PHOTO: Innovation J-Camp students Karina Rovey, left, and Caryn Tramel take a photo Tuesday, July 10, as part of a “photo bingo” assignment inside the Walker Library at MTSU. This year’s journalism camp for high school students ran July 9-13. (MTSU photo by KeWana McCallum)
By KEWANA MCCALLUM
Like many of her peers, Karina Rovey, a 17-year-old student at Page High School in Franklin, isn’t quite sure what she wants to be when she’s older, but says that last week’s Innovation J-Camp at Middle Tennessee State University helped bring things into focus.
As she snapped pictures in the Center for Innovation in Media during the week-long camp, she noted how the program can help campers “figure out what you want to do in college.”
Wrapping up Friday, July 13, the five-day workshop targeted students who have a passion for creating stories using mobile, social, digital and video platforms.
“(I) learned a lot of things, like (how to) use a (stick) mic and how to just operate a camera,” said Central Magnet High School student Moyin Onafowokan, a 14-year-old Rutherford County resident.
Based at the Center for Innovation in Media and in partnership with the College of Media and Entertainment, the camp was again directed by center director Val Hoeppner.
“I came in knowing that I wanted to do a high school camp because I wanted to just get more young people involved in journalism,” said Hoeppner, who also serves as executive director of WMOT Roots Radio 89.5, the university’s 100,000-watt professional radio station housed inside the Bragg Media and Entertainment Building.
Campers learned about news basics and new media platforms each day, then tackled hands-on assignments in the field with camp instructors. At week’s end, campers posted videos, photos and written stories online to showcase their multimedia projects.
Hoeppner’s background includes work in digital, mobile and multiplatform journalism for more than 15 years and she’s also an MTSU instructor. The camp allows the university to expose the motivated campers to MTSU facilities and programs just as they’re determining where to begin their higher education journeys.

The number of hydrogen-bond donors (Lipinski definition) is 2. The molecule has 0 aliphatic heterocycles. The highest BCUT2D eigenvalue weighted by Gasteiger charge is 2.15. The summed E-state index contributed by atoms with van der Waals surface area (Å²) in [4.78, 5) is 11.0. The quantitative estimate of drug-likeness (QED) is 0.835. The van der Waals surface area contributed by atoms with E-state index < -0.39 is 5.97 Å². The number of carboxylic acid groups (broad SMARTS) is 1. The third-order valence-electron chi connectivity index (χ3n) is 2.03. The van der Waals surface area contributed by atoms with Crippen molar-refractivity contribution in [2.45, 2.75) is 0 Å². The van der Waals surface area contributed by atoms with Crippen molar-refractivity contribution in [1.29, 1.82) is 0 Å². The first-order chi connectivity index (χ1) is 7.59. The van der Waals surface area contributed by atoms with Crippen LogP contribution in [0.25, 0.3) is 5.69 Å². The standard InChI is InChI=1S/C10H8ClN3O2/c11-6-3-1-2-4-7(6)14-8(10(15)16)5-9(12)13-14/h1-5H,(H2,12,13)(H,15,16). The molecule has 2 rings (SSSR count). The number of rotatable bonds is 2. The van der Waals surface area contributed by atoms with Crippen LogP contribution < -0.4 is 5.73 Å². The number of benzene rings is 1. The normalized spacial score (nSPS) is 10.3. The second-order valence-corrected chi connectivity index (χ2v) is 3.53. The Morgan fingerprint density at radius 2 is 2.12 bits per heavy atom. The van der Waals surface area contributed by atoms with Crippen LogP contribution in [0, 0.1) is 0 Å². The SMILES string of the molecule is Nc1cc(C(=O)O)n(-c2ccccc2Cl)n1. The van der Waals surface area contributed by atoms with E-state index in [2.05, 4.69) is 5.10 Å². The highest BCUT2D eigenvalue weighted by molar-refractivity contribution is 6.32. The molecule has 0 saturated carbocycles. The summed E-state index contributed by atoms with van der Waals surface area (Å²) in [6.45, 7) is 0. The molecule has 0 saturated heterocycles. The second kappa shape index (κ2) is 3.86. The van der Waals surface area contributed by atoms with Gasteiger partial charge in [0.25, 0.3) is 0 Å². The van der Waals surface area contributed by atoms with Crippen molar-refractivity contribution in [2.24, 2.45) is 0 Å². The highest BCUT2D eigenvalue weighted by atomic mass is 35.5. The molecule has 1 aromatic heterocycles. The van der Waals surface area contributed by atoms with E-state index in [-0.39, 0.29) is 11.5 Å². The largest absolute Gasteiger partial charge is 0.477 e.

“We wanted to recruit new students to the College of Media and Entertainment,” Hoeppner said about the added benefits of hosting the camp on campus. “We’ve had at least one, if not two or three students, that next fall become students here.”
Some students even come back to the camp a second year to gain more knowledge and experience.
“One of our best writers on Sidelines is Eric Goodwin; he was in my very first J-Camp,” said Hoeppner, referring to MTSU’s student-run news website. The Center for Innovation in Media combines the newsrooms for Sidelines; WMTS-FM, the student radio station; Match Records, the student record label; and MT10 News, the student-operated cable television station.
For the camp, Hoeppner also has a partnership with Canon, who provides camera equipment for campers to allow a better hands-on learning experience with current technology. Along with these tools, Hoeppner provides scholarships for some students.
“I wanted to make J-Camp as diverse as possible, so I offer three diversity scholarships every year,” she said.
Caryn Tramel, now an MTSU sophomore majoring in video and film, participated in the program’s inaugural year and is now a program mentor, helping out with the different groups throughout the week.
“We’re not pushing them to do anything but kind of like guiding them, and some of them already have these skills, so it’s cool to see them throughout the week get more confident in their skills,” Tramel said.
The Innovation J-Camp will be held again next year during the second full week of July. For more information or to register, visit http://innovationjcamp.org/about-innovation-j-camp/.